As CCAI continues to celebrate National Foster Care Month and highlight the stories of older youth in foster care awaiting adoptive families, we are honored to share the story of one adoption professional who also bears the title of adoptive mom: Susan Stockham.
As an adoption professional, I have had the privilege of representing clients in over 2,500 adoptions. While the majority has been newborns, the ones that have really grabbed my heart are the older children and adults. My oldest adoptee was almost 60. There is no age limit on who can be adopted. The desire to be a part of a family does not extinguish with age. The tears that shed at these final hearings are often sweeter knowing these families are created by mutual choice, as older adoptees must consent to their adoption.
Since 2012, approximately 23,000 kids age out of foster care each year without a permanent home, without family, and without a dependable adult to rely on for guidance and assistance. Many have not completed their high school education. Few complete college. They are at higher risks for homelessness, joblessness, incarceration, depression, and suicide. They are victimized physically, financially and many by identity theft before they even reach the age of 18. Many embark on adulthood with no one whom they can rely on. Many still want and need a family and a place to call home.
For almost ten years we have opened our hearts and our home to a number of these kids. Some have stayed only a few weeks or months, some for many years. Our walls are full of photos of our ‘extended family’. But five years ago one very special young man came into our lives and asked us if we would adopt him. “You are already a part of our family,” I said. “But I want to make it legal. Permanent,” he replied. So we did. On our adoption day we decorated our car with “It’s a boy” stickers and drove to the court. When the Judge asked my son why he wanted to be adopted, he responded, “You never know what a difference you make in someone else’s life. I am thankful that my Mom touched mine and took her time to invest in me. As a result of her love and the love of my family, the pain of my years in foster care is beginning to be erased. I want to be an advocate like her and let others know that someone believes enough in them, and to know that they are not defined by their past, but only by their dreams of the kind of person they want to be.”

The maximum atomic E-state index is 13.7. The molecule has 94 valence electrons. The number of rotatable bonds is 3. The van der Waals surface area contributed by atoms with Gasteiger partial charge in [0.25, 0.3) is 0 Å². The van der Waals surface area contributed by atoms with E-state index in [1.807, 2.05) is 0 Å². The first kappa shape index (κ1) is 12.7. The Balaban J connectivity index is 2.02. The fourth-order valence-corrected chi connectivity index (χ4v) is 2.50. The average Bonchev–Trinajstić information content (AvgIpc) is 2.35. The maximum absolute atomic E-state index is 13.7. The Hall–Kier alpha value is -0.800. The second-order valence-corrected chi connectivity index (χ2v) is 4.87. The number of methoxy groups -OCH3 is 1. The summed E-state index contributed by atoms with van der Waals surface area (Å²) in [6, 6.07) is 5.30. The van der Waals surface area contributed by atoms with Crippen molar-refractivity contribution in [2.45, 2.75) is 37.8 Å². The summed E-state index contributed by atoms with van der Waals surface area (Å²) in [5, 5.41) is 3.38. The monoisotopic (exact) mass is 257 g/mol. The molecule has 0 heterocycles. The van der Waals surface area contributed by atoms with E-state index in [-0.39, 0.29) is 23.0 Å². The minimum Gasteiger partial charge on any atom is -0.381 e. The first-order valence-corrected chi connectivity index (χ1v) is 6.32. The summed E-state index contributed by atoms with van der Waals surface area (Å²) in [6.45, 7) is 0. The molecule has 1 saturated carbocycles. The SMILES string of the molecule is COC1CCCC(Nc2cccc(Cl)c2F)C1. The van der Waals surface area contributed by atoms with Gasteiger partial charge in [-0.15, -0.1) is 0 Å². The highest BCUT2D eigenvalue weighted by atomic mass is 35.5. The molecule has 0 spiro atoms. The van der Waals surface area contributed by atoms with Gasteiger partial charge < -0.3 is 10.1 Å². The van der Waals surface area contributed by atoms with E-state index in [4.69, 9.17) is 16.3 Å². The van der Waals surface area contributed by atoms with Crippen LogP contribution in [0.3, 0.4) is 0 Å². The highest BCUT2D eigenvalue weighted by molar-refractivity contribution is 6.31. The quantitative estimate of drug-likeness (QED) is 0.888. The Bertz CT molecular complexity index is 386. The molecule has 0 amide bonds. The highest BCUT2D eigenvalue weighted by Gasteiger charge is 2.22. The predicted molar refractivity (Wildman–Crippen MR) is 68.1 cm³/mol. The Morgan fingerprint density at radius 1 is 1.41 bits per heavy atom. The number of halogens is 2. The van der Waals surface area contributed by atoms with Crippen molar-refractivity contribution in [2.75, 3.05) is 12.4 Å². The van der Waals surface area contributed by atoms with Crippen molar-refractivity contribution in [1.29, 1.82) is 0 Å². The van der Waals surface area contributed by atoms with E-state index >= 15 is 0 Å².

At 11:30 AM, on a beautiful sunny Friday, joined by fifty or more of our family and friends, the Judge legally pronounced us a family. Our tears of joy were shared by everyone present. We celebrated for three days so that those who could not make it to the hearing could still be a part of our becoming a family.
Our relationship has deepened over the years. My son has stretched us as much as we have him. In becoming a part of our family he has seen that being committed to one another does not mean that families have to be perfect, or always agree. Putting down permanent roots has given him the courage to spread his wings. When he first moved out of state, both homesick and overwhelmed, he called and said, “I can’t do this, I want to come home.” After reassuring him that he could always move back home, we talked through the problems and by morning he was resolved to stay and conquer his fears. It has been a privilege to watch him grow into the confident man he has become. He is now working on his Ph.D. in public advocacy in order to be a voice for those in care, fighting to increase their chances of becoming successful adults. He encourages everyone to adopt older kids, in or out of care saying, “When you adopt an older child at least you know what you are getting.” But, that is one of those areas where we may not agree. We never knew on the day he chose us just how much more joy he would bring into our lives. This summer we will again be expanding our family by adopting one more young adult. What will you be doing to increase the success for our kids aging out of care? My sons and I encourage you to open your heart and your home to become a mentor or family to just one more.